Iron levels and vaginal symptoms

Got bad vag and haven’t checked your iron levels lately? Put it on your to-do list.

Low iron is associated with vaginal symptoms and poor immunity. We see it a lot in patients: bad vag and low iron. It’s an important element to investigate because it’s so critical for your body.

Low iron maybe not the only thing going on, but if you’re eliminating the causes of your problems and are hitting a wall, check your iron and ferritin levels and make sure they are not just within range, but optimal.

Do not accept suboptimal “within range” iron levels – running on the smell of an oily rag is not the same as running on a full tank. Both might get you someplace, but the ride will be smoother and you’ll go for waaay longer feeling good if your tank is full.


  1. Do you have a poor vaginal microbiome?
  2. Are you pale?
  3. Are you sensitive to the cold?
  4. Are you tired all the time?
  5. Do you puff or get tired walking up stairs or up hills?
  6. Is your hair falling out?
  7. Do you get colds more often than other people?
  8. Are you anxious all the time?
  9. Do you have heavy periods?
  10. Have your periods recently gotten heavier?
  11. Do you avoid red meat generally due to preference/taste?
  12. Are you a vegetarian? Vegan?
  13. Do you have a history of disordered eating?


You can’t tell how your iron is going without a test, and you shouldn’t supplement without a test – you don’t want to have too much iron, as that’s dangerous, though in all truth, if you’re getting regular periods, you’re probably not low.

However, safety first, kids! Book in online or with your doctor for iron studies that include:

  • Iron
  • Ferritin (want to see 50-100 ug/L (ng/mL)
  • Transferrin and Iron-binding Capacity (TIBC)


Ferritin levels reflect the body’s overall stores of iron. Ferritin holds iron in the cell until the body signals it’s time to release it. Then, transferrin picks it up and delivers it to its destination.

Ferritin is a great indicator of how much iron is being released into your body and a better measure than just iron by itself. You could have plenty of iron, but not much ferritin or transferrin, making the iron useless.

Over 100 ug/L (ng/mL) indicates hemochromatosis (a dangerous condition), while under 50 means you’ll be suffering symptoms.

Your test results may fit between the lab’s reference ranges, but that is not what is optimal. Check for over 50 and under 100, and if you fall below, get some advice, supplement or start eating more red meat.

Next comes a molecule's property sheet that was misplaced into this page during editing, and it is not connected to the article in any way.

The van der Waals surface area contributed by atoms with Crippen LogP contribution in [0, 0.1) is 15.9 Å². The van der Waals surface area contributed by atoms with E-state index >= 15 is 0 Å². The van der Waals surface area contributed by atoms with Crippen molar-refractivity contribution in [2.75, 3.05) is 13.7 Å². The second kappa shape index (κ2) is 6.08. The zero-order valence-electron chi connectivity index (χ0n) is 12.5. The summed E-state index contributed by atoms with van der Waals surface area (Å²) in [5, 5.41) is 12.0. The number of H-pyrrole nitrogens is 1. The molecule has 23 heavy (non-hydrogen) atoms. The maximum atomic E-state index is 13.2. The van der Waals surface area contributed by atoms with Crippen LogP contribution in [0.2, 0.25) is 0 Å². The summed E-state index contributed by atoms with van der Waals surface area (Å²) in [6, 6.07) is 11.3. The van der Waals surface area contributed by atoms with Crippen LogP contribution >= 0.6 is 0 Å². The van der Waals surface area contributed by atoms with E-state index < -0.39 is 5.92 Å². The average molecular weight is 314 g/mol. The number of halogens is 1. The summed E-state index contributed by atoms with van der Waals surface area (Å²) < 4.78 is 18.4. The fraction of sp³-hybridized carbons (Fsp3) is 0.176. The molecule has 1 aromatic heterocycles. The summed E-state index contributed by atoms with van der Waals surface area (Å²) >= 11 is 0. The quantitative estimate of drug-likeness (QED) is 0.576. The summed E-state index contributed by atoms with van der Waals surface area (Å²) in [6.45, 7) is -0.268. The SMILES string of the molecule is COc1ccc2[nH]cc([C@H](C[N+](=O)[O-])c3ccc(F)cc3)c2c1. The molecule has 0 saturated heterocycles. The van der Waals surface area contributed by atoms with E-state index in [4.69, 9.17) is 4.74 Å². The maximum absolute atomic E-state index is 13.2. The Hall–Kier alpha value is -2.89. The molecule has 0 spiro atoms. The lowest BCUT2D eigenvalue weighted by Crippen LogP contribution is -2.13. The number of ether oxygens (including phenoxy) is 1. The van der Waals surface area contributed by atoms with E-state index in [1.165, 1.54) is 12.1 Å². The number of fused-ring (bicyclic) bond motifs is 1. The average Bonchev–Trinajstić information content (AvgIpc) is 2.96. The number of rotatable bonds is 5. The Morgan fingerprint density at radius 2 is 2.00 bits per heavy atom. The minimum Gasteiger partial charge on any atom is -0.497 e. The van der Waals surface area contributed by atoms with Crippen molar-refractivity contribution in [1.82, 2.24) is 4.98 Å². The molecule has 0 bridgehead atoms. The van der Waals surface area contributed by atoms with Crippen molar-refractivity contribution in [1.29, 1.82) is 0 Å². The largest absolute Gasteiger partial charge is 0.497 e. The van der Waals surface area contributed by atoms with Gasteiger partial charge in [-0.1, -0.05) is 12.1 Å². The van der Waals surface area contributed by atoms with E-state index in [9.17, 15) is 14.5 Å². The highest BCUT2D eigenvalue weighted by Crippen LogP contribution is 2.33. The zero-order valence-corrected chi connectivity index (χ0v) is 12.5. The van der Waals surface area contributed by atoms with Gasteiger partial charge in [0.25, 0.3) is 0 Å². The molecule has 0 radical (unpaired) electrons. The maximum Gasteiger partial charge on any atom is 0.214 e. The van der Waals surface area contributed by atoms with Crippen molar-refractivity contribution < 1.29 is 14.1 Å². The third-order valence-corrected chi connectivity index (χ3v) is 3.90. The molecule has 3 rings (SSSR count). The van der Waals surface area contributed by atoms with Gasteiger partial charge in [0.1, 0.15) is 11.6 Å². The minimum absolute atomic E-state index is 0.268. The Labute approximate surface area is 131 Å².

• Quercetin, zinc and slippery elm all block the intestinal absorption of iron, so take at a different time to iron supplements or food sources of iron.
  • Bovine lactoferrin is a great source of iron that doesn’t come with the same intestinal issues that other iron supplements. You want 300-500mg per day. It must be bovine lactoferrin, not apolactoferrin. It’s also an immune booster, so if you’re low in iron and immunity, lactoferrin is a great choice. 
  • Absorption enhancers include vitamin C and lysine. Take any iron supplement with vitamin C if it isn’t already included.
  • Bugs steal iron! If you’re low in iron and have chronic problems, especially in the digestive tract, after reading all the safety information and understanding what you’re doing, try a good gut biofilm treatment such as InterFase or InterFase Plus (with supportive treatments) to weed out the iron stealers. This is especially useful if you have had long-running iron-deficient anaemia for no apparent cause (i.e. if you eat red meat, but are still always low).


Transferrin levels reflect how much iron is being transported around the body. When the dog whistle for iron occurs, transferrin picks up its homie ferritin, and they start hauling iron around.TIBC is another way to talk about how much transferrin the blood has in it.


If you live in a country with free healthcare, schedule a visit with your GP and ask for a full blood checkup including iron studies. Iron studies mean not just iron, but the full panel that includes ferritin and transferrin, but at minimum, ferritin.

If you live in the USA, you can get a ferritin and iron test through your GP or from an online testing provider where you pay online and drop into the lab nearest to you and get the blood drawn.

If you’re squeamish about needles, think about your vagina and try to push through! But, if it’s all too much, see a practitioner such as a holistic naturopath or nutritionist who can look at you (eyes, mouth, nails, diet, symptoms) and see if you’re likely to be low in iron and work from there. 😁🤓

USD $19.95 ex GST/VAT/TAX
Jessica Lloyd - Vulvovaginal Specialist Naturopathic Practitioner, BHSc(N)

Jessica is a degree-qualified naturopath (BHSc) specialising in vulvovaginal health and disease, based in Melbourne, Australia.

Jessica is the owner and lead naturopath of My Vagina, and is a member of the:

  • International Society for the Study of Vulvovaginal Disease (ISSVD)
  • International Society for the Study of Women's Sexual Health (ISSWSH)
  • National Vulvodynia Association (NVA) Australia
  • New Zealand Vulvovaginal Society (ANZVS)
  • Australian Traditional Medicine Society (ATMS)